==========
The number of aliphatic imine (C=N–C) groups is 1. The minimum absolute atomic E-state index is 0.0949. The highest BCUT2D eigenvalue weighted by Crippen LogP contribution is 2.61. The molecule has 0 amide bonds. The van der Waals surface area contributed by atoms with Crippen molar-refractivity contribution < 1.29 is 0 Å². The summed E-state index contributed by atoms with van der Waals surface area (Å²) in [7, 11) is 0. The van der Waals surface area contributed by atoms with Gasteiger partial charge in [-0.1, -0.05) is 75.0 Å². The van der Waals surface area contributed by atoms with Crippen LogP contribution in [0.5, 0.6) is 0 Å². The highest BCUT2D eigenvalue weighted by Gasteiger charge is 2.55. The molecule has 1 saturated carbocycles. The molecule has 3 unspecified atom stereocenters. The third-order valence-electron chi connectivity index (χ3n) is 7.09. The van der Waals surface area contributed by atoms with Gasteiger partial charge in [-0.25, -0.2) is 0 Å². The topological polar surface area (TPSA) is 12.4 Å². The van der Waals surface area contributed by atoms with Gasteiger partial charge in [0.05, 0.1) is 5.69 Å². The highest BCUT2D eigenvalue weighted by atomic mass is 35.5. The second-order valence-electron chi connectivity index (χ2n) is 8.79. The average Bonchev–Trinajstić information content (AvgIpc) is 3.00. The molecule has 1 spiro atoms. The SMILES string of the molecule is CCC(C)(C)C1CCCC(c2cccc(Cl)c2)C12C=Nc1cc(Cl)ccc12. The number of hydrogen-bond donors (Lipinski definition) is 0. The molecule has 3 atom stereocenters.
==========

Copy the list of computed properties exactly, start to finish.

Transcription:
The number of aliphatic imine (C=N–C) groups is 1. The minimum absolute atomic E-state index is 0.0949. The highest BCUT2D eigenvalue weighted by Crippen LogP contribution is 2.61. The molecule has 0 amide bonds. The van der Waals surface area contributed by atoms with Crippen molar-refractivity contribution < 1.29 is 0 Å². The summed E-state index contributed by atoms with van der Waals surface area (Å²) in [7, 11) is 0. The van der Waals surface area contributed by atoms with Gasteiger partial charge in [-0.1, -0.05) is 75.0 Å². The van der Waals surface area contributed by atoms with Crippen LogP contribution in [0.5, 0.6) is 0 Å². The highest BCUT2D eigenvalue weighted by Gasteiger charge is 2.55. The molecule has 1 saturated carbocycles. The molecule has 3 unspecified atom stereocenters. The third-order valence-electron chi connectivity index (χ3n) is 7.09. The van der Waals surface area contributed by atoms with Gasteiger partial charge in [-0.25, -0.2) is 0 Å². The topological polar surface area (TPSA) is 12.4 Å². The van der Waals surface area contributed by atoms with Gasteiger partial charge in [0.05, 0.1) is 5.69 Å². The highest BCUT2D eigenvalue weighted by atomic mass is 35.5. The second-order valence-electron chi connectivity index (χ2n) is 8.79. The average Bonchev–Trinajstić information content (AvgIpc) is 3.00. The molecule has 1 spiro atoms. The SMILES string of the molecule is CCC(C)(C)C1CCCC(c2cccc(Cl)c2)C12C=Nc1cc(Cl)ccc12. The number of hydrogen-bond donors (Lipinski definition) is 0. The molecule has 3 atom stereocenters.